RoboEarth meets the Internet of Things (IoT) at the PICNIC Festival in Amsterdam (Update)

At this year's PICNIC Festival in Amsterdam, RoboEarth held a joint workshop on Robots and the Internet of Things (IoT) with Council, a think tank part of the High Level Expert Group (EG IoT) on the Internet of Things of the European Commission.

The event met with unexpectedly high attendance, resulting in a room packed with an interested and engaged audience and resulting in lively discussion and debate. The main topics centered on how robots could enrich our lives through the Internet and the challenges both communities face to make a vision where the Internet gets hands through robots, and robots greatly benefit from the Internet become a reality.

As the chairman Rob van Kranenburg introduced: 'Rather than programming robots to handle every potential situation, the Internet of Things could create an environment in which the objects themselves inform robots of their purpose and usage. Tomorrow's smart objects can provide sensing, robots can act, processing can be on the robot or in the Cloud. To accomplish this, the fields of robotics and IoT need to define common standards for knowledge storage, representation and communication.'

The topics of debate had clear connection points, and pointed to potential future research questions for RoboEarth, including:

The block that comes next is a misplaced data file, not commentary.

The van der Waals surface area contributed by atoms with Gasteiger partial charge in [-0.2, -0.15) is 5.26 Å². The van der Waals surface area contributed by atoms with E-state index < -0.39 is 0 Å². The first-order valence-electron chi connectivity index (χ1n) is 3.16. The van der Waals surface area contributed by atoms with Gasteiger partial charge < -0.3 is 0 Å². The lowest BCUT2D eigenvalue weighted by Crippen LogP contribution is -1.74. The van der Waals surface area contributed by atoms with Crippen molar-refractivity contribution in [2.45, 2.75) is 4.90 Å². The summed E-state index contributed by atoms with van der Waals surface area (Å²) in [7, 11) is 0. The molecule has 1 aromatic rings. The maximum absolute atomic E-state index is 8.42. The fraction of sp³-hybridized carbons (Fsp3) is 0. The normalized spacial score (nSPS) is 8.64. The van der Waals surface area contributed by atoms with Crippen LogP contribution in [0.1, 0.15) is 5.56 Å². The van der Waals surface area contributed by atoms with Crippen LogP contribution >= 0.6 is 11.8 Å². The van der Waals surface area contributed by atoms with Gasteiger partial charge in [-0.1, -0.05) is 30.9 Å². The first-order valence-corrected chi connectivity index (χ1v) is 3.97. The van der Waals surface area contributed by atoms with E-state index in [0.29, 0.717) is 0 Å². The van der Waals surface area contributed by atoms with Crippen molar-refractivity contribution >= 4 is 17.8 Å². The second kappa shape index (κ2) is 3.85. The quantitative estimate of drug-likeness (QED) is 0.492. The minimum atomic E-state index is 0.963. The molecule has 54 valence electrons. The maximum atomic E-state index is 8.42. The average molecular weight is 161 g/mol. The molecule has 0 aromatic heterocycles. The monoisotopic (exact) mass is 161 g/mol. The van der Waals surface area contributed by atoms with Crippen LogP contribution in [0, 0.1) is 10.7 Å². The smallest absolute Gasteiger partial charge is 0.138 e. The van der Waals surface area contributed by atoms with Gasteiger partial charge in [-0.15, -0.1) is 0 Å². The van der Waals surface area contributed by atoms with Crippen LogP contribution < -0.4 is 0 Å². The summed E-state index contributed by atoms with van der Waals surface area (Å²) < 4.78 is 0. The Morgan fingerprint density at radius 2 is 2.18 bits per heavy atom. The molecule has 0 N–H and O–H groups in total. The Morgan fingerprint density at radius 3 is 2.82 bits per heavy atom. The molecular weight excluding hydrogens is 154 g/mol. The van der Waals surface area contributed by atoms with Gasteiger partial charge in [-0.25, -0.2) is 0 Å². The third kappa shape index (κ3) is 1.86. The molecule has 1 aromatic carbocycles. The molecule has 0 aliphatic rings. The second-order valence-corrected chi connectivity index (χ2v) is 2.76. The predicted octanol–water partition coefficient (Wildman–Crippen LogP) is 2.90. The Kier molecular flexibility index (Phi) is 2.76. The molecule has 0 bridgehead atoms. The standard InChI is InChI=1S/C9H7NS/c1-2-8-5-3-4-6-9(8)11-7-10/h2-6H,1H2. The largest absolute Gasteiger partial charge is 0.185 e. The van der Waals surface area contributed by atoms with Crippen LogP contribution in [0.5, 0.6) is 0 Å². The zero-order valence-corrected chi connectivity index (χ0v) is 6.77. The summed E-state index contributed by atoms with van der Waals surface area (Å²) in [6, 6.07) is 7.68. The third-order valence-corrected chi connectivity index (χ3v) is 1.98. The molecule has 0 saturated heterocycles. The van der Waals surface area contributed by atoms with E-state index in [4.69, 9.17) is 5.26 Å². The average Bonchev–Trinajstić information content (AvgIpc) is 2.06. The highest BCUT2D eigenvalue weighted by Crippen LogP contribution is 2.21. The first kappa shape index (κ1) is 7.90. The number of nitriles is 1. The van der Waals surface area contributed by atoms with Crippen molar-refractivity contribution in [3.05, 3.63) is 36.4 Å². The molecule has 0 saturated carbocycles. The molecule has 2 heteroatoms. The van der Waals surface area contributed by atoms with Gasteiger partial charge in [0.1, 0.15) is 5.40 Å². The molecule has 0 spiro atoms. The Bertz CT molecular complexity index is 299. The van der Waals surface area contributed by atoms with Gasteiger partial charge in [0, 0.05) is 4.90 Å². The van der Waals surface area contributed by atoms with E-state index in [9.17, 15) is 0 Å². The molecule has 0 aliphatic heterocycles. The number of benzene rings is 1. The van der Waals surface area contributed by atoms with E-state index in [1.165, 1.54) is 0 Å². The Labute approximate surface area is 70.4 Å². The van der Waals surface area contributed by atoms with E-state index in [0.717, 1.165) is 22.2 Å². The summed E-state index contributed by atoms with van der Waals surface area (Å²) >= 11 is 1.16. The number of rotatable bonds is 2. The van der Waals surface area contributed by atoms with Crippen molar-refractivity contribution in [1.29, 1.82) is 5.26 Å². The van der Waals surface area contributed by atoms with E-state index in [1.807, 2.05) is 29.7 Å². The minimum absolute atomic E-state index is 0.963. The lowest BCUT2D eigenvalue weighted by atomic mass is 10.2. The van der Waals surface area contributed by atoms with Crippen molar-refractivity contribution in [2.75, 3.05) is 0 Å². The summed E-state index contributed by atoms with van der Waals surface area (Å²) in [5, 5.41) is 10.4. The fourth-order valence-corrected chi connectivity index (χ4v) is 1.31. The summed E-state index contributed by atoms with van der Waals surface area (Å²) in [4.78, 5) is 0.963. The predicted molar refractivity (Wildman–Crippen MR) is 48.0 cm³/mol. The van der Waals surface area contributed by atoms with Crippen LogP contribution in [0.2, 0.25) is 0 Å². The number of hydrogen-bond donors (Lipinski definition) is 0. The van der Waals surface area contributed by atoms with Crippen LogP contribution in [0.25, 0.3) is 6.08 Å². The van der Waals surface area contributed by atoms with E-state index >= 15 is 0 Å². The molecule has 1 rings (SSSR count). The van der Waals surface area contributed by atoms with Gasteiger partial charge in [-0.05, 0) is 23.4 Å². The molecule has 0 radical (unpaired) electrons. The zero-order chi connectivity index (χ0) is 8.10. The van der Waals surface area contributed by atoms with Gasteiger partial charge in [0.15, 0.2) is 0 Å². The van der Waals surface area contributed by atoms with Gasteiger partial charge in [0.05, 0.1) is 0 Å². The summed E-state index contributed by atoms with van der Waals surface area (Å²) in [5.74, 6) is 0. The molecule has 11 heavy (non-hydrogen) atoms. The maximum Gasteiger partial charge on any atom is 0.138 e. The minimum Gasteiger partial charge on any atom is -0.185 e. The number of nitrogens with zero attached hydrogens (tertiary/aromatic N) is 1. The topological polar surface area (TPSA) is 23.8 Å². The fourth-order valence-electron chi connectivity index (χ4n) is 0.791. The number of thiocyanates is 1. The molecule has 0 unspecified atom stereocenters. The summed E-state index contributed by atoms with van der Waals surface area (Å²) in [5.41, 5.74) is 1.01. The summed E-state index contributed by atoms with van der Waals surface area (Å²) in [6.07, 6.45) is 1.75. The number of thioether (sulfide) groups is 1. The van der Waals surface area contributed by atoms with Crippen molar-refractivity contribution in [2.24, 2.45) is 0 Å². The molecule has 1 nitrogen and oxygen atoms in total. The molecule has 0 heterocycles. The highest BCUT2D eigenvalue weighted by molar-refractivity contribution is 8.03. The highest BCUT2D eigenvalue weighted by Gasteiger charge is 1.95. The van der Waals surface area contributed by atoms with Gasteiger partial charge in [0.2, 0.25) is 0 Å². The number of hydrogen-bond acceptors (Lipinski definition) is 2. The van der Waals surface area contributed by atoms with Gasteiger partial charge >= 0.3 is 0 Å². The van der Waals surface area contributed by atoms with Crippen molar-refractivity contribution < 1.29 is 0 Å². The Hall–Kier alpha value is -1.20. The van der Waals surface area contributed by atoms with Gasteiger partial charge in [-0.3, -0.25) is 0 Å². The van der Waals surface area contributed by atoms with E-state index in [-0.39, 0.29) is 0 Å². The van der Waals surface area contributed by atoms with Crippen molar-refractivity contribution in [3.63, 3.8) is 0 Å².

• Tomorrow's smart objects can provide sensing, robots can act, processing can be on the robot or in the Cloud (e.g., using RoboEarth's Cloud Engine)
  • Rather than programming robots to handle every potential situation, the Internet of Things could create an environment in which the objects themselves inform robots of their purpose and usage.
  • Both the IoT and RoboEarth encode knowledge. The fields of robotics and IoT need to define common standards for knowledge storage and representation.
  • The IoT, robots, and humans need to communicate. The fields of robotics and IoT need to define interfaces and common standards for communication.

For more information, have a look at the article Enlisting Robots - Once robots are integrated into the Internet of Things, they can perform tasks automatically published in the RFID Journal.